Water gardens are a wonderful addition to landscapes, but it’s critical that you choose just the right spot. A good site sets you up for easy care, maximum enjoyment, and minimal expense and hassles.
Good Sites for a Water Garden
• Full sun. Most water garden plants need full sun — six or more hours of unfiltered light each day. If it’s a location where vegetables or full-sun flowers such as marigolds or petunias or zinnias have thrived, it’s a place where water garden plants will thrive.
• Flat terrain. If you are thinking about a pool or pond, remember — water always seeks level. That means you can’t build a pond on a slope unless you first do considerable reshaping of the slope. You would need to excavate the slope and carve out a flat spot so that you can create the pond. Even then, it is critical that you have a good retaining wall and erosion control in place or soil will wash into the water.
Even a slightly sloping spot can present a problem. Nothing looks worse than a pond with a water line that is lower on one end and higher on the other. Granted, few sites are naturally completely level, but don’t worry about minor changes in grade. You can make minor adjustments during installation.
Of course, if you are building a stream or water fall, a slope is an asset.
• Visible from the house. You can’t enjoy your water garden if you don’t see it. Position your water feature where you can view it from French or sliding glass doors, large windows, or your deck or patio. Being able to see your water feature easily also is a safety issue, in case someone or something falls in.
• Easy electrical access. Most water features require electricity to power any pumps, fountains, or filters. Electricity also is necessary for low-voltage lighting.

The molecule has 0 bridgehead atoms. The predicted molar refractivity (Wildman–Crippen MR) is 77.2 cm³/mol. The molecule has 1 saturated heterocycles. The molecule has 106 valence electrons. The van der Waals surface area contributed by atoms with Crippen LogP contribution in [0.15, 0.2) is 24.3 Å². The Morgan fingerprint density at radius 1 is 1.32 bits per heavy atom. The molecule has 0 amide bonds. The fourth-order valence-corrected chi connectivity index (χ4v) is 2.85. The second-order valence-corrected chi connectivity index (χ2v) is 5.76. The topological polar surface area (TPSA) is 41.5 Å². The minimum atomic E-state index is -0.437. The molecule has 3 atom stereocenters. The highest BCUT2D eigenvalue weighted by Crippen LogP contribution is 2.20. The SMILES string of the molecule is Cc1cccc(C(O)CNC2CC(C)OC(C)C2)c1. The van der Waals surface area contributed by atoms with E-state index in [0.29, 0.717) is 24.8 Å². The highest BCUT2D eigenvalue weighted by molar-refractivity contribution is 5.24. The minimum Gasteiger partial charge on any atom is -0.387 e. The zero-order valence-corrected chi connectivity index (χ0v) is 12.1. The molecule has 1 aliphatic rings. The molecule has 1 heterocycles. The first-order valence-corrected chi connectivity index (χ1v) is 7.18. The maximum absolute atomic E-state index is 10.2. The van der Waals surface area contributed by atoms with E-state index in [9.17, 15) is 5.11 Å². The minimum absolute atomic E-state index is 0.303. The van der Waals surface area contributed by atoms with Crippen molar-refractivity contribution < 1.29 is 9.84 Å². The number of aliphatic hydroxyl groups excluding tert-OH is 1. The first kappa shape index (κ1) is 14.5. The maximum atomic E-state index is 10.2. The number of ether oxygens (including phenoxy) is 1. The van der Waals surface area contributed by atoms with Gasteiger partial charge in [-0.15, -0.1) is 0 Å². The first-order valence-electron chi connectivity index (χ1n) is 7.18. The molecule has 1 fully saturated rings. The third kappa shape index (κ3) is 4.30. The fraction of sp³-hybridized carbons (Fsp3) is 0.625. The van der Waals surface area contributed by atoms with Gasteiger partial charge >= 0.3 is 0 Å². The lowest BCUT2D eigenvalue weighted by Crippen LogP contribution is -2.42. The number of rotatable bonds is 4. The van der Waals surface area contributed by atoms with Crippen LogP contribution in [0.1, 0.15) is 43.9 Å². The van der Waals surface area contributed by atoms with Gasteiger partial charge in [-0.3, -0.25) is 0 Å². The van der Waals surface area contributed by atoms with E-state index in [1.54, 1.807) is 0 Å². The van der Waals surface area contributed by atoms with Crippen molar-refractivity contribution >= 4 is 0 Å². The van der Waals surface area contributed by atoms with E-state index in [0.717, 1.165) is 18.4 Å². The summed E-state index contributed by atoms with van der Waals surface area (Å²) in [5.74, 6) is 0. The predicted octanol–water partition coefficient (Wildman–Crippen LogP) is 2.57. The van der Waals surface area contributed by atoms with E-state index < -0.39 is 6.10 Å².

If there isn’t an electrical outlet close to the site, you can hire an electrician to run a free-standing outlet out to the area. Depending on the project, that usually costs a few hundred dollars.
To prevent electrocution, all outdoor wiring must be protected by a GFCI or GFI (“ground fault circuit interrupter” or “ground fault interrupter”), a type of outlet that automatically shuts off power when it detects a leak in the electrical current, thus preventing shock. These also are commonly found in bathrooms.
Problem Sites for a Water Garden
• Low spots. In nature, it’s true, ponds usually are found in low-lying areas where water naturally collects. However, in an artificial water feature, too much rainfall or water from a sprinkler is likely to wash in dirt and debris (and possibly lawn chemicals) and perhaps even flood your pond. In low areas, water also can collect underneath the pond, rise, and then form pockets of trapped water that appear as bubbles in the liner.
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If your yard has a swampy low spot, consider instead turning it into a bog garden. Bog gardens simply are planting beds filled with moisture-loving plants that thrive in standing water.
• Areas with trees or large shrubs. Choose a spot that’s in an open area. Otherwise, the feature will become littered with twigs and leaves. Areas around trees and large shrubs also have substantial roots systems that can make digging difficult. If you slice through too many roots while digging, it can damage or even kill trees and shrubs.
• Underground cables, lines or pipes. For most water gardens, you’ll need to dig fairly deep across a significant stretch of yard. Before deciding on your water garden site, call your utility company or city or county government to have a trained professional come out and check and mark them. It’s usually a free service.
Underground cables, pipes, sewer lines, or a septic field can be obstructions or even worse, unsafe, if you disturb or rupture them. And they also can ruin your design because they might run right through your planned feature.
• Veronica Lorson Fowler is co-publisher of The Iowa Gardener website at theiowagardener.com.